The Copenhagen Accord and the way it was negotiated does nothing to change the conclusion that most nations failed to live up to their ethical obligations in approaching Copenhagen. In fact, as we shall see, many of the considerations that seemed to be the driving forces behind the content of the Copenhagen Accord are based upon ethically problematic assumptions and premises.
a. Environmental Sufficiency Criteria.
Not only does the Copenhagen Accord fail to require sufficient GHG emissions reductions to assure that the international community is on a GHG emissions reduction pathway that will prevent dangerous climate change harm, the emissions reductions commitments that have been identified under the Accord almost guarantee that millions of poor people, plants, animals, an ecosystems will be harmed by climate change if the consensus science position turns out to be correct.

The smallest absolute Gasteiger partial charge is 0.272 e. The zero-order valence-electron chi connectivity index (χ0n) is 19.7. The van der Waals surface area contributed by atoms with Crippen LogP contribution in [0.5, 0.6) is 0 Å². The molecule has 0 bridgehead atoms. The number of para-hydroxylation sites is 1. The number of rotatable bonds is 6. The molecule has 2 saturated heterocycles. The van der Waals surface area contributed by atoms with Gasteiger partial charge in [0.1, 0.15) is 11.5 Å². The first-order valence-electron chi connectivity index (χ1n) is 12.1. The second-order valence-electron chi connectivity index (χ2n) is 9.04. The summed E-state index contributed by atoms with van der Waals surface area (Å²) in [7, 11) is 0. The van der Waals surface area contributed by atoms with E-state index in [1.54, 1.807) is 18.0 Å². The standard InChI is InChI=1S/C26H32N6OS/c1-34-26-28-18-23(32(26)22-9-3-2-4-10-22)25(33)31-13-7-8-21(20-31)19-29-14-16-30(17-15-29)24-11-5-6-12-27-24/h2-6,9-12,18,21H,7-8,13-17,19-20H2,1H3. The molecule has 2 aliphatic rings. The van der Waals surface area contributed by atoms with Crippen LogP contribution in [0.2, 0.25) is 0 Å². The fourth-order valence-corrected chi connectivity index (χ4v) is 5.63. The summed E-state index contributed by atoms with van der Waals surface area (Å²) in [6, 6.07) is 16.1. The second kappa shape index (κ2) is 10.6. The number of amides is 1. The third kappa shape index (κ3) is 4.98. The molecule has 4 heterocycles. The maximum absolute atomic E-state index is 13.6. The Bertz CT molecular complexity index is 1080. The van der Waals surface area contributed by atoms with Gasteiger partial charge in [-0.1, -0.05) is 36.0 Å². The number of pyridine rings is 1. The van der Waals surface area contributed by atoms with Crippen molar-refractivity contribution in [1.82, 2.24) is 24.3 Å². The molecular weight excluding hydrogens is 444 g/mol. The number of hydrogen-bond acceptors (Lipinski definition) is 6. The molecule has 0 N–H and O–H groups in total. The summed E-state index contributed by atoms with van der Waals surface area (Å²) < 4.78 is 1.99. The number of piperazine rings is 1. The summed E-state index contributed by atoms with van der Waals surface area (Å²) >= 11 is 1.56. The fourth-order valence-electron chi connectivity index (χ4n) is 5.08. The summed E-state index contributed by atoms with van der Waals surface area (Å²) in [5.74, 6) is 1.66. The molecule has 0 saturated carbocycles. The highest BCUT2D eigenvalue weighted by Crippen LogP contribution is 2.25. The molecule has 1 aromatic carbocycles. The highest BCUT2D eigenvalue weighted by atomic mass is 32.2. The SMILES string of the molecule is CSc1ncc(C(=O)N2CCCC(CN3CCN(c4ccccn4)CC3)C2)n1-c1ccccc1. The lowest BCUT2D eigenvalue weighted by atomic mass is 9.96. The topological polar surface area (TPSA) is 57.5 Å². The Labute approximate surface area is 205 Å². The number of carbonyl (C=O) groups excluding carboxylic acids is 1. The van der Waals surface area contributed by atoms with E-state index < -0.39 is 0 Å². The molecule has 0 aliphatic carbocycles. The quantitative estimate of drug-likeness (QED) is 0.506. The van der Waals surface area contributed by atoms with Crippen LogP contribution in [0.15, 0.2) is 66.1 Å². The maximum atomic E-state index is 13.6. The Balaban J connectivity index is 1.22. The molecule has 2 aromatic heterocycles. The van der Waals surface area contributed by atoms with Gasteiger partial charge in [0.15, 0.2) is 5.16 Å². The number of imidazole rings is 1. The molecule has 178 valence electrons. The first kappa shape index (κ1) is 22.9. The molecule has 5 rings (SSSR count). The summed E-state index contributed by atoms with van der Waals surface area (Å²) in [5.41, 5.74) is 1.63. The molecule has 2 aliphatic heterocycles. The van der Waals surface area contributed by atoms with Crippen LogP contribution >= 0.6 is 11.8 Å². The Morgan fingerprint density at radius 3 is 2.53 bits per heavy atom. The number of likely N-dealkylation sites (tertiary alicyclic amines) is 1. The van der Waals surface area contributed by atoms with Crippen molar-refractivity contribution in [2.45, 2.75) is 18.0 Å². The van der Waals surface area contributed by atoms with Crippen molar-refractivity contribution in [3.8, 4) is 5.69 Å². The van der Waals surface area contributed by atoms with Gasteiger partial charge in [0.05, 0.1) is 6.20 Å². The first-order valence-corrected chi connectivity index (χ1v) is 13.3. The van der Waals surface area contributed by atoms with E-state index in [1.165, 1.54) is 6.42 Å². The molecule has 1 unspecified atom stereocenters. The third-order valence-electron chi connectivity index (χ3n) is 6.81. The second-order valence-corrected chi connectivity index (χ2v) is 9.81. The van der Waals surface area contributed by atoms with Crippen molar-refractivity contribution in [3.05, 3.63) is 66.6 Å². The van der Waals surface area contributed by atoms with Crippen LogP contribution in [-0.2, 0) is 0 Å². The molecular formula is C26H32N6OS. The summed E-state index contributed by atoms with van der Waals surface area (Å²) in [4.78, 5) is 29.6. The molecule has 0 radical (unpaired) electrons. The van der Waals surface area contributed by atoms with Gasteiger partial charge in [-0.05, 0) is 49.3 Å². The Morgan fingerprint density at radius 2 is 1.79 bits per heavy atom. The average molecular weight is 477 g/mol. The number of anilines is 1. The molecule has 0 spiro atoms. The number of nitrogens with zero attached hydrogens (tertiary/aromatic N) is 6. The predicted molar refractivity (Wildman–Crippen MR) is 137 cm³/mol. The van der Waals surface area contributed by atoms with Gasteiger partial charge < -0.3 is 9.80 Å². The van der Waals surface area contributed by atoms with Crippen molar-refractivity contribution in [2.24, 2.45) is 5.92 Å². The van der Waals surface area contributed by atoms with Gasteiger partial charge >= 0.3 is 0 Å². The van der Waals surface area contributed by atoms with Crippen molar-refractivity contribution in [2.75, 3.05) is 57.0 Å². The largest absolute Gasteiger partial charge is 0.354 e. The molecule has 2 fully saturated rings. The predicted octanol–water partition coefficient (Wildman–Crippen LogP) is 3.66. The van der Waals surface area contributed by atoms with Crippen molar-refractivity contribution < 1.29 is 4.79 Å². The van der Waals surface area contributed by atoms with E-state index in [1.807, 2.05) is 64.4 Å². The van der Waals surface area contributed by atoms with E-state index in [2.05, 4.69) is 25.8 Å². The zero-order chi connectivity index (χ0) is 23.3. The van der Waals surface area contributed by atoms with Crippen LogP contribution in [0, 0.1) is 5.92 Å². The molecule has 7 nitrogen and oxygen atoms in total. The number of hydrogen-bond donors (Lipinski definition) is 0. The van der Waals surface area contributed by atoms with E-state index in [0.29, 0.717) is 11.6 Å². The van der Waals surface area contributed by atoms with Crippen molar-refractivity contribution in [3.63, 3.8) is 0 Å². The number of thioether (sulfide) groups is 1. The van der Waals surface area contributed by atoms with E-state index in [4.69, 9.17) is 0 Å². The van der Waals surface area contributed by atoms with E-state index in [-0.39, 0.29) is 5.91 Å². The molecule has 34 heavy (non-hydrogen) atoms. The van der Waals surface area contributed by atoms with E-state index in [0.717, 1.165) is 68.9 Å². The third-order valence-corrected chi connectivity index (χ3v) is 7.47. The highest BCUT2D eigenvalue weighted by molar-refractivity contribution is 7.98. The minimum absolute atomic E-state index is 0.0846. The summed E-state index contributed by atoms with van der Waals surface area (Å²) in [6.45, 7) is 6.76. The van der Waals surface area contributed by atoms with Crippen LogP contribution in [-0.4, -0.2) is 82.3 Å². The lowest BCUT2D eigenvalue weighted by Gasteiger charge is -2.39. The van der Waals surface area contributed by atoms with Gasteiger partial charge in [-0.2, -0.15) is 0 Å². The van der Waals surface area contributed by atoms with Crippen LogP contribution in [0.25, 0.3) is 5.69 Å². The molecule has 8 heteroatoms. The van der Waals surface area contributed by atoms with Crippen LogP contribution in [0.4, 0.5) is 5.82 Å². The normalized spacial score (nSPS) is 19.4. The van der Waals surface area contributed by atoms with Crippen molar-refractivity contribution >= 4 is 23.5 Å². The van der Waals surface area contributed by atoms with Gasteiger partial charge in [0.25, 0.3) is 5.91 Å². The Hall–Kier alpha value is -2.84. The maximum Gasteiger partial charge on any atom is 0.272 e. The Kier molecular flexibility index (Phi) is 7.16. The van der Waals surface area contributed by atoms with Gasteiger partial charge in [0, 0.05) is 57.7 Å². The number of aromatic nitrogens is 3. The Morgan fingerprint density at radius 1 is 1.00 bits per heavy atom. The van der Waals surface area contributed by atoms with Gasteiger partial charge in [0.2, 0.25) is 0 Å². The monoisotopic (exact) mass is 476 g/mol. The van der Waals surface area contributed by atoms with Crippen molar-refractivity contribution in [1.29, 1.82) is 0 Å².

Although it is still possible that nations in the next few years will revise upward their GHG emissions reductions commitments to levels that will protect the most vulnerable people and countries, very recent science has concluded that the world is running out of time to do this.
As we have seen, the Copenhagen Accord does set a target that nations should work together to limit human caused additional heating to 2°C. There are, however, several ethical problems with this target. They include the following: